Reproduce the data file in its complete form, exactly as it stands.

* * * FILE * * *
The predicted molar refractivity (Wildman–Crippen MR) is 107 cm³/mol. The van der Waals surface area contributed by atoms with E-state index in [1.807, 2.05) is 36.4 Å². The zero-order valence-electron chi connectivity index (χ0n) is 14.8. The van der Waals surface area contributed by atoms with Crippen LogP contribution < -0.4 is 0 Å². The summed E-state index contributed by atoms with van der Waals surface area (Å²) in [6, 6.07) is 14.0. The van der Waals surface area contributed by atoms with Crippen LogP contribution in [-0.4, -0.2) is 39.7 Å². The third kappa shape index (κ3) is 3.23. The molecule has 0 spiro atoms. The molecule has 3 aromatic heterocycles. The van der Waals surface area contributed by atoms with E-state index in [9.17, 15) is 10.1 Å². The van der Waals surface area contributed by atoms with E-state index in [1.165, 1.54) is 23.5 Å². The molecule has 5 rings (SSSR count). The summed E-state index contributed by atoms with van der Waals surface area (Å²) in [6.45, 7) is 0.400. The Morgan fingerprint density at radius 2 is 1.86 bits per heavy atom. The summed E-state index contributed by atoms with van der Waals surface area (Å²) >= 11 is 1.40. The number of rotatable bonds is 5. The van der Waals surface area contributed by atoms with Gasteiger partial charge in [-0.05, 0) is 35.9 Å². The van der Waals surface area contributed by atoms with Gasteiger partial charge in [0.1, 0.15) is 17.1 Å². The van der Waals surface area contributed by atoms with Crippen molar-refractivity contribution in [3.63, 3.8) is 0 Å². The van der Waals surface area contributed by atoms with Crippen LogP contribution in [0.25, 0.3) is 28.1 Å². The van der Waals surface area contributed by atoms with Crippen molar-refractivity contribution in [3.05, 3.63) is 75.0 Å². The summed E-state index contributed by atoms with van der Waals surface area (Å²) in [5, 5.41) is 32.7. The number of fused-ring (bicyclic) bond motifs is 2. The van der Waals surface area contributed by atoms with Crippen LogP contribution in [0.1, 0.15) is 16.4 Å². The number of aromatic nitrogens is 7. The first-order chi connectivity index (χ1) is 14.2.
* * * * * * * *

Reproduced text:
The predicted molar refractivity (Wildman–Crippen MR) is 107 cm³/mol. The van der Waals surface area contributed by atoms with E-state index in [1.807, 2.05) is 36.4 Å². The zero-order valence-electron chi connectivity index (χ0n) is 14.8. The van der Waals surface area contributed by atoms with Crippen LogP contribution < -0.4 is 0 Å². The summed E-state index contributed by atoms with van der Waals surface area (Å²) in [6, 6.07) is 14.0. The van der Waals surface area contributed by atoms with Crippen LogP contribution in [-0.4, -0.2) is 39.7 Å². The third kappa shape index (κ3) is 3.23. The molecule has 0 spiro atoms. The molecule has 3 aromatic heterocycles. The van der Waals surface area contributed by atoms with E-state index in [9.17, 15) is 10.1 Å². The van der Waals surface area contributed by atoms with E-state index in [1.165, 1.54) is 23.5 Å². The molecule has 5 rings (SSSR count). The summed E-state index contributed by atoms with van der Waals surface area (Å²) in [6.45, 7) is 0.400. The Morgan fingerprint density at radius 2 is 1.86 bits per heavy atom. The summed E-state index contributed by atoms with van der Waals surface area (Å²) >= 11 is 1.40. The number of rotatable bonds is 5. The van der Waals surface area contributed by atoms with Gasteiger partial charge in [-0.05, 0) is 35.9 Å². The van der Waals surface area contributed by atoms with Gasteiger partial charge in [0.1, 0.15) is 17.1 Å². The van der Waals surface area contributed by atoms with Crippen molar-refractivity contribution in [3.63, 3.8) is 0 Å². The van der Waals surface area contributed by atoms with Crippen LogP contribution in [0.25, 0.3) is 28.1 Å². The van der Waals surface area contributed by atoms with Crippen molar-refractivity contribution in [3.05, 3.63) is 75.0 Å². The summed E-state index contributed by atoms with van der Waals surface area (Å²) in [5, 5.41) is 32.7. The number of fused-ring (bicyclic) bond motifs is 2. The van der Waals surface area contributed by atoms with Crippen LogP contribution in [0.1, 0.15) is 16.4 Å². The number of aromatic nitrogens is 7. The first-order chi connectivity index (χ1) is 14.2.